thought that a register of fines should be kept. He believed that at Whiteley's they found it desirable to dispense with fines, because it was discovered that, with 3,000 or 4,000 people, to keep a register of fines was a very laborious task. That experience had taught that firm to do away with fines altogether, and if a large firm of that description could manage without fines, he did not see why smaller firms could not do away with them. If they could not do that the next best thing was to register them. Why did he urge that? A workman or woman might be subjected to persecution; he or she was "spotted," as it was called. There was no defence unless there was a register of fines. If a man complained that he was being persecuted, his persecutor escaped in this way: He might go to the employer who would say, "Oh, I cannot be bothered," but if the man could say to the master, "I would advise you to look at the register of fines, and see the trivial offences for which I have been fined," the employer would at once, by looking at the list, be able to diagnose and ascertain whether there was any breach of the discipline of the factory. ["Hear, hear!"] He might give an instance of a young person being fined 2s. 6d. at the discretion of the shopwalker or buyer for "gossiping." A girl might be disposed to look at a young man longer than she should. He reciprocated that. [Laughter.] The young man wanted a pair of gloves at 1s. 10d., and in such a case the fines might be piled on. The register of such fines would concentrate attention, so that the fines would become of a purely disciplinary industrial character. He appealed to the Home Secretary to round off the Bill by making it obligatory to have a register of fines.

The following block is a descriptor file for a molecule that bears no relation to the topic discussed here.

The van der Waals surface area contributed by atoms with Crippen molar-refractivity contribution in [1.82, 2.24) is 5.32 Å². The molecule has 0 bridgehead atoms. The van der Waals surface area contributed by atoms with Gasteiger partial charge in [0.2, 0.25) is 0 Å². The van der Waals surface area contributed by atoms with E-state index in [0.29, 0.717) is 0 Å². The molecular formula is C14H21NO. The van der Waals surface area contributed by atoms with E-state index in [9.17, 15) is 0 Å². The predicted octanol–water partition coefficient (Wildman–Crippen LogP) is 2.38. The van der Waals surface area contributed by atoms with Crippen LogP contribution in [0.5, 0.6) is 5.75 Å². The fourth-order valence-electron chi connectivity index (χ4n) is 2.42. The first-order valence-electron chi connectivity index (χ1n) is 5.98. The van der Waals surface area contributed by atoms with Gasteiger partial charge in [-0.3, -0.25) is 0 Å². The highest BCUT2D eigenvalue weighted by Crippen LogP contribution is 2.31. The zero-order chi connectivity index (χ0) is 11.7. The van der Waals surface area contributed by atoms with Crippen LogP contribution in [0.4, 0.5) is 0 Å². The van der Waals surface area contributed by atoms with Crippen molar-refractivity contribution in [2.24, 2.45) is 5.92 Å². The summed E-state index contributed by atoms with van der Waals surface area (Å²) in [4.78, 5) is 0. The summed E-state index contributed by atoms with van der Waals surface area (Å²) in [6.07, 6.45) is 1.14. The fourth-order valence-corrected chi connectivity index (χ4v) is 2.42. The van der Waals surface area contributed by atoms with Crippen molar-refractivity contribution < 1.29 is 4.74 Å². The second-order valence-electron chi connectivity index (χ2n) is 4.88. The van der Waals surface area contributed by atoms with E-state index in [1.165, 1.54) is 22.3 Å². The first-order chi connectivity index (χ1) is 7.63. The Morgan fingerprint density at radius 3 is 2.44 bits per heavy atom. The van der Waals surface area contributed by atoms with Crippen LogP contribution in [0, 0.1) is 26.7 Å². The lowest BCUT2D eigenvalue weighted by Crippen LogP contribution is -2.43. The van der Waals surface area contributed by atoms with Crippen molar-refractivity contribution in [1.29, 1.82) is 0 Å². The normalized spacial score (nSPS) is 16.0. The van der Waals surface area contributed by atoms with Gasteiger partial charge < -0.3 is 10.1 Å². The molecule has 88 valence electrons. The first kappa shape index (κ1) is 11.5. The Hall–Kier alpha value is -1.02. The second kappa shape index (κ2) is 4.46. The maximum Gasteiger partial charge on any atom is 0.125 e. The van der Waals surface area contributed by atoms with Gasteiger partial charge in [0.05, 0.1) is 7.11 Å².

said he considered that the Bill placed a difficulty in the way of indiscriminate fines. He thought that the Bill went a long way in the right direction. He had been acquainted with workshops like the hon. Member for Battersea, but not to the same extent, and he thought he would agree there were two classes of British workmen—one who cared for the interests of the employer and the other who did not care a rap. There was no practical way of checking the conduct of the latter class except by fine. It was said there was the alternative of dismissal, but that was very harsh. If every fine was to be entered in the books it would give infinite trouble.